DETROIT -- A quality start from J.A. Happ and three more home runs helped lead the Blue Jays to a 7-3 win over the Tigers on Thursday at Comerica Park, Toronto's first sweep in Detroit in 11 years.
The Blue Jays have now won five straight games and 17 of their past 20. After sweeping the American League Central leaders to move to 37-24, manager John Gibbons could only be blunt about the run.
"I don't know what to tell you other than we're playing good baseball," Gibbons said.
Happ allowed three runs on seven hits over 6 1/3 innings to record his fifth win. He allowed five leadoff batters to reach safely, but he was able to battle out of jams and keep the damage to a minimum.
"They had some guys on base and had some chances to tack on some runs, but he got out with some big pitches and some big plays behind him," Gibbons said.
After allowing two runs in the third, Happ got picked up by the offense and the defense. With the bases loaded and one out in the fourth, designated hitter Dioner Navarro singled home a run and catcher Erik Kratz singled home two more, giving the Jays a 3-2 lead.
In the bottom of the frame, the Blue Jays' defense nearly turned a double play and then threw out a basestealer. After the Tigers tied the game in the fifth, Juan Francisco took a Justin Verlander changeup to right field for a two-run homer. Brett Lawrie followed with one to the left-field seats to push the lead to 6-3. It marked the fifth time this season the Blue Jays have hit back-to-back home runs.
It was the 10th home run of the season for both Francisco and Lawrie. For Lawrie, it's one shy of his career-high of 11 in each of the past two seasons. A ninth-inning solo homer for Melky Cabrera gave the Blue Jays five players with at least 10 home runs. Toronto leads the majors with 87 homers, 12 ahead of the second-place Rockies.
"We're getting pitches we can handle and just putting good swings on the ball," Lawrie said. "That's the biggest thing, getting ready to hit. Obviously, against a guy like [Verlander], you've got to be ready to hit, because he's one of the best in the game and you've got to be ready to hit."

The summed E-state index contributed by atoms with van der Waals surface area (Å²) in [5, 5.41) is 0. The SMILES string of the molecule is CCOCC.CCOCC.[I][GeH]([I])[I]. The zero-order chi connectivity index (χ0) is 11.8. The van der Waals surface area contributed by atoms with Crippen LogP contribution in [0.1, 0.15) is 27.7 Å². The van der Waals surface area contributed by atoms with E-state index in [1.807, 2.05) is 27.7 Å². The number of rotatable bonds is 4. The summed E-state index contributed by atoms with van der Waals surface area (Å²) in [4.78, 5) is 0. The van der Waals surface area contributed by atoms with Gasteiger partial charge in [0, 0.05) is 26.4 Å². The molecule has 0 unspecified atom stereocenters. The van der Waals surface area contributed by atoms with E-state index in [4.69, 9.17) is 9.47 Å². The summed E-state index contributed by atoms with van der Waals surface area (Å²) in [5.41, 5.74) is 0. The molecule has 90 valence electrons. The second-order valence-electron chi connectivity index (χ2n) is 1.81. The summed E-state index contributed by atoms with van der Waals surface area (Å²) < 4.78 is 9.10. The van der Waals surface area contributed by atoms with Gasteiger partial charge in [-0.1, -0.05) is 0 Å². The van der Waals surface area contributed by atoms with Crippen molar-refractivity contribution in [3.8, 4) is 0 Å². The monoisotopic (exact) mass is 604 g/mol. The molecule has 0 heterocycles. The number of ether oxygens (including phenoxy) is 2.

The Blue Jays' defense turned two in the sixth, and righty Chad Jenkins induced a 1-6-3 double play in the seventh in relief after Happ allowed a runner to reach after recording an out.
"My first two pitches to [Nick] Castellanos, I left them up. I just felt like I was underneath the ball," Jenkins said. "Sure enough, I got on top of the next one and he hit a nice little soft one back to be to get out of that inning. It was nice."
Jenkins allowed three baserunners over 2 1/3 innings before Casey Janssen came in for a one-pitch save in the ninth. It was the longest of five Major League outings this season for Jenkins, who has constantly moved between Toronto and Triple-A Buffalo this year.
Jenkins pitched a perfect inning against the Tigers on Wednesday night, and for Gibbons to go with him in a big spot on Thursday was a sign of confidence.
"Jenkins did a great job for us last year. He was kind of that bubble guy this year coming out of Spring Training, one of those guys," Gibbons said. "He's a ground-baller and he throws strikes. We were a little beat up down there, so this was an opportunity to show us what he could do.
"He did good last night in one inning and was great today. Big plays getting that comebacker and double play to stop a potential rally. He throws strikes, he's got that good two-seam fastball."
The Blue Jays return home looking to continue the momentum against the Cardinals. Toronto has its largest division lead of the season and has swept each of the other AL division leaders since May 23. The Blue Jays have six sweeps this season after recording five in 2013.
"We're just coming to play," Lawrie said. "We're worried about us. We're not worried about what's going on across the field. We're worrying about what we've got to worry about as a team and just executing what we need to do.
"Happ threw the ball very well today. They got some runs on us early, but we battled back, got back on top and he went to work. That's the biggest thing we need to take care of."
Chris Vannini is a contributor to MLB.com. This story was not subject to the approval of Major League Baseball or its clubs.